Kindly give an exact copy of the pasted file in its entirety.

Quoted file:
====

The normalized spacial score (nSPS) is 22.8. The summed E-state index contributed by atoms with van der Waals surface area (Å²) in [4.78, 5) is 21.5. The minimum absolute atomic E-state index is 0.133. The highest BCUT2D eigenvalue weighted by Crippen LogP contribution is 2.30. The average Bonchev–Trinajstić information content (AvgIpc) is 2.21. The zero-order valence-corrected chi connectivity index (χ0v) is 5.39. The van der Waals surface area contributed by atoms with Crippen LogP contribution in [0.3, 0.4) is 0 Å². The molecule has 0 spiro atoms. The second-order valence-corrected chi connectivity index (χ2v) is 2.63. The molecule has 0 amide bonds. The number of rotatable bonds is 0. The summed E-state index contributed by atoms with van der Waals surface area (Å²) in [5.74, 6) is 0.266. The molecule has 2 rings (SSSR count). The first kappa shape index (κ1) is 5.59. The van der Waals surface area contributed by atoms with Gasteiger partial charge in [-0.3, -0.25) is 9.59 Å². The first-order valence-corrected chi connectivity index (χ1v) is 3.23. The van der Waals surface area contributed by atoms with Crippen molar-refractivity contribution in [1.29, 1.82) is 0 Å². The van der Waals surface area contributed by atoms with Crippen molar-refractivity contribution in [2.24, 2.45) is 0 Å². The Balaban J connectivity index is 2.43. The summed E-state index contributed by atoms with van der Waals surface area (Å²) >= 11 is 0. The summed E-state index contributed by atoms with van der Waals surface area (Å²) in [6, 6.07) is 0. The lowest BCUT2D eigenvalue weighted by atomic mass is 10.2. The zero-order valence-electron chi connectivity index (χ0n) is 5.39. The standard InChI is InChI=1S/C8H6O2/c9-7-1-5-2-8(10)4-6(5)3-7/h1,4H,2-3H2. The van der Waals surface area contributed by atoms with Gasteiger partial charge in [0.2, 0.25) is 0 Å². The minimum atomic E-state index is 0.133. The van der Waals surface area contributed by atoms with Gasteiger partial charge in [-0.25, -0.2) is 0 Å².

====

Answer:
The normalized spacial score (nSPS) is 22.8. The summed E-state index contributed by atoms with van der Waals surface area (Å²) in [4.78, 5) is 21.5. The minimum absolute atomic E-state index is 0.133. The highest BCUT2D eigenvalue weighted by Crippen LogP contribution is 2.30. The average Bonchev–Trinajstić information content (AvgIpc) is 2.21. The zero-order valence-corrected chi connectivity index (χ0v) is 5.39. The van der Waals surface area contributed by atoms with Crippen LogP contribution in [0.3, 0.4) is 0 Å². The molecule has 0 spiro atoms. The second-order valence-corrected chi connectivity index (χ2v) is 2.63. The molecule has 0 amide bonds. The number of rotatable bonds is 0. The summed E-state index contributed by atoms with van der Waals surface area (Å²) in [5.74, 6) is 0.266. The molecule has 2 rings (SSSR count). The first kappa shape index (κ1) is 5.59. The van der Waals surface area contributed by atoms with Gasteiger partial charge in [-0.3, -0.25) is 9.59 Å². The first-order valence-corrected chi connectivity index (χ1v) is 3.23. The van der Waals surface area contributed by atoms with Crippen molar-refractivity contribution in [1.29, 1.82) is 0 Å². The van der Waals surface area contributed by atoms with Crippen molar-refractivity contribution in [2.24, 2.45) is 0 Å². The Balaban J connectivity index is 2.43. The summed E-state index contributed by atoms with van der Waals surface area (Å²) >= 11 is 0. The summed E-state index contributed by atoms with van der Waals surface area (Å²) in [6, 6.07) is 0. The lowest BCUT2D eigenvalue weighted by atomic mass is 10.2. The zero-order valence-electron chi connectivity index (χ0n) is 5.39. The standard InChI is InChI=1S/C8H6O2/c9-7-1-5-2-8(10)4-6(5)3-7/h1,4H,2-3H2. The van der Waals surface area contributed by atoms with Gasteiger partial charge in [0.2, 0.25) is 0 Å². The minimum atomic E-state index is 0.133. The van der Waals surface area contributed by atoms with Gasteiger partial charge in [-0.25, -0.2) is 0 Å².